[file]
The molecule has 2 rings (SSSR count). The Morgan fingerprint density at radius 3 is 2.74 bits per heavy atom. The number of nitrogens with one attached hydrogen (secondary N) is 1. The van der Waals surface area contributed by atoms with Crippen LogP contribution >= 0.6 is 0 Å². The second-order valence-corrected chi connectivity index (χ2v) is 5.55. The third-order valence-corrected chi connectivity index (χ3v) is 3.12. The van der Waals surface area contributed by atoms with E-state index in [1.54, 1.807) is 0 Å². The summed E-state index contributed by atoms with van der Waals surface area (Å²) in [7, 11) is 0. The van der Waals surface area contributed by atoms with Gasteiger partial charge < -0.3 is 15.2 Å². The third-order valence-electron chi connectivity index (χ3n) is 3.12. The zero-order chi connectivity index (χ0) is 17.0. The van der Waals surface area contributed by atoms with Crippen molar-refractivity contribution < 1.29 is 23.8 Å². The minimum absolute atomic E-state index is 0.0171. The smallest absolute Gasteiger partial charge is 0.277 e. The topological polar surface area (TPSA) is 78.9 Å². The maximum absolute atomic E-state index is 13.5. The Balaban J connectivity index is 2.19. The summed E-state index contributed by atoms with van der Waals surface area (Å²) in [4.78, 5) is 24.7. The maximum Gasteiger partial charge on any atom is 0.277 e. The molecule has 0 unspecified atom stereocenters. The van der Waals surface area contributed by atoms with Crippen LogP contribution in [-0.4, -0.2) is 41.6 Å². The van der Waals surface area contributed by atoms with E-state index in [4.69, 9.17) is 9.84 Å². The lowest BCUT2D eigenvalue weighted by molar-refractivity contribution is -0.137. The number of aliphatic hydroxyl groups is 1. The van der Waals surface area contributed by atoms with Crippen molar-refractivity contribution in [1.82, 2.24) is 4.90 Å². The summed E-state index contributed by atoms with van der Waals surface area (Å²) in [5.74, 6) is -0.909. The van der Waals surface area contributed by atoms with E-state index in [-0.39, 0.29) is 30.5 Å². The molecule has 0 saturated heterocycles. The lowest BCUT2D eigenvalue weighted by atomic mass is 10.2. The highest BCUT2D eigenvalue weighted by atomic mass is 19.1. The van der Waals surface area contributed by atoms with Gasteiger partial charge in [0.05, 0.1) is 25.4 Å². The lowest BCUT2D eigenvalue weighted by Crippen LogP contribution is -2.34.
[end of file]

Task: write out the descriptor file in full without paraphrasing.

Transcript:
The molecule has 2 rings (SSSR count). The Morgan fingerprint density at radius 3 is 2.74 bits per heavy atom. The number of nitrogens with one attached hydrogen (secondary N) is 1. The van der Waals surface area contributed by atoms with Crippen LogP contribution >= 0.6 is 0 Å². The second-order valence-corrected chi connectivity index (χ2v) is 5.55. The third-order valence-corrected chi connectivity index (χ3v) is 3.12. The van der Waals surface area contributed by atoms with E-state index in [1.54, 1.807) is 0 Å². The summed E-state index contributed by atoms with van der Waals surface area (Å²) in [7, 11) is 0. The van der Waals surface area contributed by atoms with Gasteiger partial charge < -0.3 is 15.2 Å². The third-order valence-electron chi connectivity index (χ3n) is 3.12. The zero-order chi connectivity index (χ0) is 17.0. The van der Waals surface area contributed by atoms with Crippen molar-refractivity contribution < 1.29 is 23.8 Å². The minimum absolute atomic E-state index is 0.0171. The smallest absolute Gasteiger partial charge is 0.277 e. The topological polar surface area (TPSA) is 78.9 Å². The maximum absolute atomic E-state index is 13.5. The Balaban J connectivity index is 2.19. The summed E-state index contributed by atoms with van der Waals surface area (Å²) in [4.78, 5) is 24.7. The maximum Gasteiger partial charge on any atom is 0.277 e. The molecule has 0 unspecified atom stereocenters. The van der Waals surface area contributed by atoms with Crippen LogP contribution in [-0.4, -0.2) is 41.6 Å². The van der Waals surface area contributed by atoms with E-state index in [4.69, 9.17) is 9.84 Å². The lowest BCUT2D eigenvalue weighted by molar-refractivity contribution is -0.137. The number of aliphatic hydroxyl groups is 1. The van der Waals surface area contributed by atoms with Crippen molar-refractivity contribution in [1.82, 2.24) is 4.90 Å². The summed E-state index contributed by atoms with van der Waals surface area (Å²) in [5.74, 6) is -0.909. The van der Waals surface area contributed by atoms with E-state index in [-0.39, 0.29) is 30.5 Å². The molecule has 0 saturated heterocycles. The lowest BCUT2D eigenvalue weighted by atomic mass is 10.2. The highest BCUT2D eigenvalue weighted by atomic mass is 19.1. The van der Waals surface area contributed by atoms with Gasteiger partial charge in [0.05, 0.1) is 25.4 Å². The lowest BCUT2D eigenvalue weighted by Crippen LogP contribution is -2.34.